2. Check the fund’s prospectus to see how much leeway the manager has in changing the fund’s asset allocation.
  3. Check to see whether there have been dramatic allocation changes in the past. One way to do this is to chart the fund’s performance against that of an index fund in the same asset class. If they have very closely tracked each other, it’s likely that the fund manager is not wildly changing the allocation over time.

Why Do Expensive 401(k) Plans Exist? And What Can You Do About It?

A reader writes in, asking:

“My daughter works for a company that provides relatively high cost investment options in her 401K plan. I’ve encouraged her to speak with senior management to encourage them to add low cost funds (such as Vanguard) so that every employee could realize these potential savings while employed there.

It seems only logical that management would want to have low cost funds available since they probably have 401K savings as well. What I don’t know and understand, is does a business or HR office benefit in various ways by only offering funds that are higher costs?”

There are two primary reasons why an employer might use a 401(k) plan with expensive funds.

First, the decision makers might simply be unaware of the importance of costs when it comes to investment performance. Perhaps they’re choosing funds based on past performance or based on the recommendation of a salesperson.

Second, the decision makers might have chosen to go with a plan that was inexpensive for the employer. In many cases, a plan is inexpensive for the employer precisely because it is expensive for the plan participants. That is, rather than making money by charging the employer, the plan provider charges administrative fees directly to the participants and/or offers funds that have substantial 12(b)-1 fees.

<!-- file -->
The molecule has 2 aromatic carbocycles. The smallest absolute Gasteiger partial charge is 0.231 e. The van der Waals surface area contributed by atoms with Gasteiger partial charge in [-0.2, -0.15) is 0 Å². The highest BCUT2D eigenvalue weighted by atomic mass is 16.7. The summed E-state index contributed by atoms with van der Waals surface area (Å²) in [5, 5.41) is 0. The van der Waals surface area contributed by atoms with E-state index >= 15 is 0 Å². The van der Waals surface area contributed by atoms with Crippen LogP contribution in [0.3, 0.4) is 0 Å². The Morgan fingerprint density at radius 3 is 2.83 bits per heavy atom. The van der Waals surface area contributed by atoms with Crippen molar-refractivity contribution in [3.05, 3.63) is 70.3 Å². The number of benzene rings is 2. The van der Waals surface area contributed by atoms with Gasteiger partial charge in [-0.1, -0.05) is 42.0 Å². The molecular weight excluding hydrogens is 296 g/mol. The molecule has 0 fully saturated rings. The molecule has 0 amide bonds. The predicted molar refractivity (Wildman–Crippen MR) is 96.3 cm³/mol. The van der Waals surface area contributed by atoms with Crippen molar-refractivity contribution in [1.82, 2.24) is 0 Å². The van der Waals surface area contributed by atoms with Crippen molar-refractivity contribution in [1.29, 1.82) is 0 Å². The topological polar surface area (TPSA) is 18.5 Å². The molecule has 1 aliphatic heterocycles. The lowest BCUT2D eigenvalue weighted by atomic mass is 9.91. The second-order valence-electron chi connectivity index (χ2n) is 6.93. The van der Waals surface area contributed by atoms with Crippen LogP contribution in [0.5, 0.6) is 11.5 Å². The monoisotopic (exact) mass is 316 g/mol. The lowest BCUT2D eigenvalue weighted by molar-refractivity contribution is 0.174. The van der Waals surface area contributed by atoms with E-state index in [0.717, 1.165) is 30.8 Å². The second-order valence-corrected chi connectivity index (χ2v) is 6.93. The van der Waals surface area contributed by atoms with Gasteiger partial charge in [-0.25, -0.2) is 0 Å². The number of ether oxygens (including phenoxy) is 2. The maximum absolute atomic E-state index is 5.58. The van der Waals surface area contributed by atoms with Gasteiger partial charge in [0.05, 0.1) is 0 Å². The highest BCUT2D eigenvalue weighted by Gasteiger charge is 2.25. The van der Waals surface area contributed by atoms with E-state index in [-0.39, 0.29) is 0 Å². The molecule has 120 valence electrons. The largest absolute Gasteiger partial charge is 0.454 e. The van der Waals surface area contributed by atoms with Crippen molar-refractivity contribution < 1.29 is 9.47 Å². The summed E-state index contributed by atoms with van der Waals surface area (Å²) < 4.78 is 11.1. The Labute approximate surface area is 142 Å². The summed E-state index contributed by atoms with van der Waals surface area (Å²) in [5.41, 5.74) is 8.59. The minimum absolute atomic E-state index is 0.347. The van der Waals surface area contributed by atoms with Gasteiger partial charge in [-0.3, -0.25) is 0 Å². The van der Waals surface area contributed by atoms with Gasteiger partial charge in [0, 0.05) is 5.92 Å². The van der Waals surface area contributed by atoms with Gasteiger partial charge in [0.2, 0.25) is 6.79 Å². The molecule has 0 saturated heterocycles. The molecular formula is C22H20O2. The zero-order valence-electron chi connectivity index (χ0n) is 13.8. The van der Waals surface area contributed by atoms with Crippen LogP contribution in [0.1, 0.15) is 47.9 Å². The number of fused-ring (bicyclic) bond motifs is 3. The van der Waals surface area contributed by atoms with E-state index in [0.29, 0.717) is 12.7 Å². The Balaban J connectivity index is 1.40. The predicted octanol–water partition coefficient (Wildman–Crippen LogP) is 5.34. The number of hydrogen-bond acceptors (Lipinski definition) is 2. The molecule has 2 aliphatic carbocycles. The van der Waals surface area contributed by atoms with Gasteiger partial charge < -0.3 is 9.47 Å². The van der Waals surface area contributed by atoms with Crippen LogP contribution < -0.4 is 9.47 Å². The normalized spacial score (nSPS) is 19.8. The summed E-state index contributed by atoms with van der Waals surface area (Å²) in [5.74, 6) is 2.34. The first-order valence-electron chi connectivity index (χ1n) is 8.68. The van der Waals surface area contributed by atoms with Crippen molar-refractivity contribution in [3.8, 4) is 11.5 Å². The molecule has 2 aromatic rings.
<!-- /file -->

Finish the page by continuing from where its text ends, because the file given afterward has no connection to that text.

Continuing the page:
How to Get Less Expensive Funds in Your 401(k)

I’ve heard from many readers who have tried to get big changes made to their 401(k), such as switching from a provider with expensive actively managed funds to a provider such as Vanguard. Unfortunately, such attempts are usually (though not always) unsuccessful. There are several possible reasons why employers might be reluctant to comply with this request:

  • It sounds like a lot of work.
  • It may mean higher costs for the employer.
  • It appears risky. What if they anger a plan participant who likes the current investment options? Would they have to worry about a lawsuit?
  • It may mean having to “fire” a salesperson whom they’ve come to trust (and who, in some cases, may even be a family member or friend).

In addition, if the decision makers are using the current plan provider because they personally subscribe to an investment philosophy that involves using relatively expensive actively managed funds, you would have to convince them that they’ve been making poor decisions with their own money in order for them to see the wisdom of switching. That’s a big barrier to overcome.

Conversely, I’ve heard from several readers who have had success with a much simpler approach: Ask the employer to add one or two low-cost index funds. Phrase the request as a simple favor — a relatively easy way to make an employee happy. Something along the lines of, “I personally really like to use low-cost index funds. Would it be possible to add a stock index fund to the plan, such as Vanguard’s Total Stock Market Index Fund or Fidelity’s Spartan Total Market Index Fund?” Then follow-up as necessary.

With this approach:

  • You’re making a request that’s much easier (i.e., less work) to satisfy.
  • There would (likely) not be any additional costs for the employer.
  • There’s little risk of making any employees unhappy, because they wouldn’t be removing any investment options.
  • There is no need for a discussion in which you have to convince anybody of the merits of your investment philosophy (or the lack of merits of their philosophy).